John Carmack, the graphics wizard behind the classic video game Doom, said on Wednesday his upcoming mobile phone fantasy game may find its way to home gaming consoles if sales are strong.

Carmack, revered in the games industry for his cutting-edge graphics work, surprised fans several years ago when he said he would make a title for mobile phones, viewed as the lowest end of the gaming spectrum due to their tiny displays and limited processing power.

His Doom-themed role-playing game ended up selling more than a million copies, and led him to follow that up with Orcs & Elves, a title with a similar playing style but based in a fantasy world.

Now Carmack is readying a sequel to launch on mobile phones and Nintendo Co. Ltd.'s DS handheld near the end of the year. The game is being published by Electronic Arts Inc., the world's largest games publisher.

If this works well there may be the possibility of stepping up a notch to one of the consoles, like the Wii, Carmack told Reuters, referring to Nintendo's home gaming machine.

If so, that would upset the standard industry model in which games are developed first for consoles -- sometimes at a cost of tens of millions of dollars -- and then reworked, or ported, to other, less-powerful gaming devices.

You almost never get the opportunity to up-port a game. It's almost always going down. By the time you get down to mobile phones, the game is usually down to a name that bears no relation to the game it's actually based on, Carmack said.

If we're successful in this upward migration, we'll transform mobile from a ghetto to a hotbed of innovation.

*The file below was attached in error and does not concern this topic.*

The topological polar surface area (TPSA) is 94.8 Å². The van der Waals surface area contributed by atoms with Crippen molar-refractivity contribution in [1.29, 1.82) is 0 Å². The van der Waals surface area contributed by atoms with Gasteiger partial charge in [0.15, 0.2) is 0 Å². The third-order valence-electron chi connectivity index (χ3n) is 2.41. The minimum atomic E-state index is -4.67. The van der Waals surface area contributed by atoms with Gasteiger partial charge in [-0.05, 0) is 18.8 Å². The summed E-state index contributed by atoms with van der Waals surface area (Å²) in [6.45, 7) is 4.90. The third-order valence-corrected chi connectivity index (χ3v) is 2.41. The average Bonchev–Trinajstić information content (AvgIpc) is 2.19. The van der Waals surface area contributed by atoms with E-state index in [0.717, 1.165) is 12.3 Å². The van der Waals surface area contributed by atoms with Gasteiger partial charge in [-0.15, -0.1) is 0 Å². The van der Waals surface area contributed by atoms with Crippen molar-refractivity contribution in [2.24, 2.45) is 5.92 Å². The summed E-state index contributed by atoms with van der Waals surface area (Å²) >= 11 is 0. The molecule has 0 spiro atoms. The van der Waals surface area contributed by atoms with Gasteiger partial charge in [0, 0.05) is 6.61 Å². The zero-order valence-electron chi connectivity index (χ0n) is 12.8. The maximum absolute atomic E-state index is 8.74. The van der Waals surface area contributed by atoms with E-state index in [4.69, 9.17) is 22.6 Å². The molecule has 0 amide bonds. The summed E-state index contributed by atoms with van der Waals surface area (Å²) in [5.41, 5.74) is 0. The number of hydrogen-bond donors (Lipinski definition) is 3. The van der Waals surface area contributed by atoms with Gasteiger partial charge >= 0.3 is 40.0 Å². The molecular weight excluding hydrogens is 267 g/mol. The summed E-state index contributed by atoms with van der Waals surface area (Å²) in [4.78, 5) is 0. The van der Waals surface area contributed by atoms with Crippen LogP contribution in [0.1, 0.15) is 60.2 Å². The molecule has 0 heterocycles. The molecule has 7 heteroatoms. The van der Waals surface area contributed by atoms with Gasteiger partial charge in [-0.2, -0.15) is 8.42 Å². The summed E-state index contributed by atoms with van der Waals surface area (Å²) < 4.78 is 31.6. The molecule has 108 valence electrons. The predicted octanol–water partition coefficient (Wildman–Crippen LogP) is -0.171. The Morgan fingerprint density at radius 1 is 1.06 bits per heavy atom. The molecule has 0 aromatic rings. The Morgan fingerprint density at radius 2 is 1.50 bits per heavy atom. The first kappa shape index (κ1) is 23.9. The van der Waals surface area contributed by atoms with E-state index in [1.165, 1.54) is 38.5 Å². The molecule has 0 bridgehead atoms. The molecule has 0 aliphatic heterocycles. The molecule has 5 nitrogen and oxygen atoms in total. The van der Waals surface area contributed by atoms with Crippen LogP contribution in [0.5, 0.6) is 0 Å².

Carmack spoke amid the $30 billion video game industry's annual E3 trade show.

A widespread complaint in the industry is that innovation is being stifled because the cost of creating titles for consoles like Microsoft Corp.'s Xbox 360 or Sony Corp.'s PlayStation 3 is too high for many independent developers.

In order to ensure a return on their investment, publishers have been sticking to tried-and-true formulas that break little new ground.

For the good of industry as a whole, it's an extremely positive thing, Carmack said. If you can do creative things for $500,000 on a small platform, and prove the idea, then that's great.

Carmack said he also likes creating mobile games because the projects can be completed quickly, giving his team at id Software valuable experience that is increasingly hard to come by in an industry where big games can take four years to make.

There is great value in rapid evolutionary cycles that is totally missing in game development now. I know people who have been in the industry for six or seven years who have never seen a complete product.